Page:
Once a month I get a newsletter from Christ for the Nations magazine. Receiving this magazine is a mixed baggage for me because, while most of the magazine focuses on the work of CFNI graduates and the great things God is doing around the world though them, in nearly every issue there is commentary on Israel and the Middle-East conflict.
This issue is no different. In Jeffery Seif’s column O Little Once Christian Town of Bethlehem
Dr. Seif, a former instructor of mine, laments the fact that so few Christians remain in Bethlehem. Not only is Bethlehem becoming barren of Christians, it’s also becoming barren of people.
As to be expected, Dr. Seif puts the blame for Bethlehem’s economic depravity squarely on the Muslims. The Israeli army is, of course innocent.
Just so you can see what I’m up against, here is Dr. Seif’s evaluation of the situation.
As is to be expected, many blame the Jews for those statistics-even the victims. As with just about every other problem on planet Earth, Jews are seen as the principl culprits. Demonic-inspired Jew-bashing aside, unreported-or under-reported anyway-are the abuses that Christian Arabs suffer under the administrations of their Islamic Arab overlords, pressing them to seek better lives for themselves outside of Muslim jurisdictions. This is the real problem. The Palestinian Authority seems either unwilling or unable to assist Arab citizens of Christian persuasion.
While we remember Jesus’ birth and sing tunes anticipating “peace on earth and goodwill toward men,” let us all remember how Christian brethren are suffering in the land of Jesus’ birth, and let us pry for them. Mindful of that, let us not delude ourselves with the popular, politically correct fantasy that by ceding more and more real estate to Muslim terrorists, we are purchasing peace for the peoples of the Middle East. It may sound good in theory, but is not borne out in practice; it, in truth, is just another ploy to detach Jews from their ancestral homeland.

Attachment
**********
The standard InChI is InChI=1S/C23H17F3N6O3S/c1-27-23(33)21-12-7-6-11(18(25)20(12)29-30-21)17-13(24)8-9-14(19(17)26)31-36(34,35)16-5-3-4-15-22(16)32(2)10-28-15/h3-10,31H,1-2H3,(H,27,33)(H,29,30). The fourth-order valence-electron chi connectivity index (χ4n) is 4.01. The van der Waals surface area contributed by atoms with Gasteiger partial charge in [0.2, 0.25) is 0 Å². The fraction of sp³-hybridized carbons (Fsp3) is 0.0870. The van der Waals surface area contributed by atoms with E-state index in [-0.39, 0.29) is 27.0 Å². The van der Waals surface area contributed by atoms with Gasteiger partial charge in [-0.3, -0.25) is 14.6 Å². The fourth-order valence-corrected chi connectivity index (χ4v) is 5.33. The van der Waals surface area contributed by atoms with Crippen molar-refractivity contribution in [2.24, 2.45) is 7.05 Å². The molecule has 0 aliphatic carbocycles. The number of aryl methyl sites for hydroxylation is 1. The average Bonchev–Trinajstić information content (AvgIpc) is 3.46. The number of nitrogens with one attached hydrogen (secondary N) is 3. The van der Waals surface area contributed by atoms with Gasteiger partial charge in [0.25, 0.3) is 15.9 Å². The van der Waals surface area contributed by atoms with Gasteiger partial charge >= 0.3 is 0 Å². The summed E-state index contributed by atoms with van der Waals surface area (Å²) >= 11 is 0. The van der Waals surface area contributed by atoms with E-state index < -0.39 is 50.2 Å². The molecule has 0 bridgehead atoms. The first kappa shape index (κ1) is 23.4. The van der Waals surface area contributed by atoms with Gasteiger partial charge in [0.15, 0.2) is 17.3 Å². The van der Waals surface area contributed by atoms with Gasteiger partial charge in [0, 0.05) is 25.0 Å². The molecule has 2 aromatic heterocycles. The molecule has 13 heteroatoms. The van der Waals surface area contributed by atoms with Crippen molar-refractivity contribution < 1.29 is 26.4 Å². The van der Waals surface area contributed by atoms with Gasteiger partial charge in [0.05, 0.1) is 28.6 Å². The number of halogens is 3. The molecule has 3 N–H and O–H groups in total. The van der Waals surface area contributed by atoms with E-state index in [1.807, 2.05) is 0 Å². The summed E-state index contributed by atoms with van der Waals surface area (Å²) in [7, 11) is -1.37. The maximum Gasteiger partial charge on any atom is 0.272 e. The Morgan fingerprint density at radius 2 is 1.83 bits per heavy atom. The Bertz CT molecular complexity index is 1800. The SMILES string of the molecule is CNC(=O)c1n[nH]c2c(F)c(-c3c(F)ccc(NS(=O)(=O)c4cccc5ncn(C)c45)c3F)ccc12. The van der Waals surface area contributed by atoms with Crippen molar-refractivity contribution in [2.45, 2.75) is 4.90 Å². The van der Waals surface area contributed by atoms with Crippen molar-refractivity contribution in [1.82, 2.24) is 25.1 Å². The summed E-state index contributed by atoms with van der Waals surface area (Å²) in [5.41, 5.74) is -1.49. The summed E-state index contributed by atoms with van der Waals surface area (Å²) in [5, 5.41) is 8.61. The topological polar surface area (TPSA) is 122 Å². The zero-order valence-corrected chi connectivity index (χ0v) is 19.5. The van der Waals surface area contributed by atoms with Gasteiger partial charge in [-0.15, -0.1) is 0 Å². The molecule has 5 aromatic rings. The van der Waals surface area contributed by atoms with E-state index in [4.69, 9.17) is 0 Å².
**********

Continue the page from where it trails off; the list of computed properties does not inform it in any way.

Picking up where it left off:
Dr. Seif, has it ever occured to you that the economic starvation and mass exodus from Bethlehem might possibly be due to the gargantuan-sized wall the Israeli military has built around the city? The problem with Dr. Seif’s thesis is that it doesn’t reflect the views of the average Palestinian Christian. During my trip to Bethlehem, I talked to many Christians and all of them put the blame on the Israeli military occupation for making their lives difficult. Not one Christian I talked to said their primary problem was with their Muslim neighbors. What I heard from them was, in fact, the opposite. Every Christian I talked to, even evangelical Charismatic Christians, identified their struggle with the struggle of their Muslim neighbors. While I don’t deny their could be some discrimination between Muslim overlords and their Christian subjects, every Christian I talked to agreed that Christians and Muslims live together peacefully in the West Bank.
Even more disturbing is the length that Seif goes to automatically rule out the view of anyone who questions his thesis….as if criticizing the Israeli military’s heavy handed policies is equivalent to “demonically-inspired Jew-bashing.”
Such rhetoric is typical among people who only see what they want to see. Instead of reasoning with someone sees a situation different from you, all you have to do is say he has a demon.
Works every time for the ignorant.